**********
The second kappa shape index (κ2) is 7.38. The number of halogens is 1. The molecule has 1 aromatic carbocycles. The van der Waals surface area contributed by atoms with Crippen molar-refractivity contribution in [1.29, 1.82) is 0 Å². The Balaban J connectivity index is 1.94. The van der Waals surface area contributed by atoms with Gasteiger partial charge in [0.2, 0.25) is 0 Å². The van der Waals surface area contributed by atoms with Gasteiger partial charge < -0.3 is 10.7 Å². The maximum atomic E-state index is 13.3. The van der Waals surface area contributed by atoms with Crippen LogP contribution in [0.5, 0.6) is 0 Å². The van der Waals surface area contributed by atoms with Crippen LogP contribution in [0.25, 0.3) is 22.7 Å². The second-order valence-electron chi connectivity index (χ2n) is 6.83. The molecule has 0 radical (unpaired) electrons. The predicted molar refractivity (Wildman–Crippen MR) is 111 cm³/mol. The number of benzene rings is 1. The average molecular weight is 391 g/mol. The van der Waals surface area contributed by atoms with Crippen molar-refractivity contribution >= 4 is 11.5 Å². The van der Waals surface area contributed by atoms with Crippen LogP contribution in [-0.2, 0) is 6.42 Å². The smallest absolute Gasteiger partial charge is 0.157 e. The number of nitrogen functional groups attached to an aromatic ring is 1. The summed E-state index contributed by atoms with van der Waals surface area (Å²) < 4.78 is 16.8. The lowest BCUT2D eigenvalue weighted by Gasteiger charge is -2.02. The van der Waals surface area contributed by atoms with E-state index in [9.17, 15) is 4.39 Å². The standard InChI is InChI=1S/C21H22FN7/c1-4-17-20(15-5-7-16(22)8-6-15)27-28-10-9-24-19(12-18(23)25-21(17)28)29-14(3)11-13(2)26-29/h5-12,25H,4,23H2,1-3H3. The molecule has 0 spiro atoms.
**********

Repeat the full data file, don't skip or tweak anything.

The second kappa shape index (κ2) is 7.38. The number of halogens is 1. The molecule has 1 aromatic carbocycles. The van der Waals surface area contributed by atoms with Crippen molar-refractivity contribution in [1.29, 1.82) is 0 Å². The Balaban J connectivity index is 1.94. The van der Waals surface area contributed by atoms with Gasteiger partial charge in [0.2, 0.25) is 0 Å². The van der Waals surface area contributed by atoms with Gasteiger partial charge < -0.3 is 10.7 Å². The maximum atomic E-state index is 13.3. The van der Waals surface area contributed by atoms with Crippen LogP contribution in [0.5, 0.6) is 0 Å². The van der Waals surface area contributed by atoms with Crippen LogP contribution in [0.25, 0.3) is 22.7 Å². The second-order valence-electron chi connectivity index (χ2n) is 6.83. The molecule has 0 radical (unpaired) electrons. The predicted molar refractivity (Wildman–Crippen MR) is 111 cm³/mol. The number of benzene rings is 1. The average molecular weight is 391 g/mol. The van der Waals surface area contributed by atoms with Crippen molar-refractivity contribution >= 4 is 11.5 Å². The van der Waals surface area contributed by atoms with Crippen LogP contribution in [-0.2, 0) is 6.42 Å². The smallest absolute Gasteiger partial charge is 0.157 e. The number of nitrogen functional groups attached to an aromatic ring is 1. The summed E-state index contributed by atoms with van der Waals surface area (Å²) < 4.78 is 16.8. The lowest BCUT2D eigenvalue weighted by Gasteiger charge is -2.02. The van der Waals surface area contributed by atoms with E-state index in [9.17, 15) is 4.39 Å². The standard InChI is InChI=1S/C21H22FN7/c1-4-17-20(15-5-7-16(22)8-6-15)27-28-10-9-24-19(12-18(23)25-21(17)28)29-14(3)11-13(2)26-29/h5-12,25H,4,23H2,1-3H3. The molecule has 0 spiro atoms.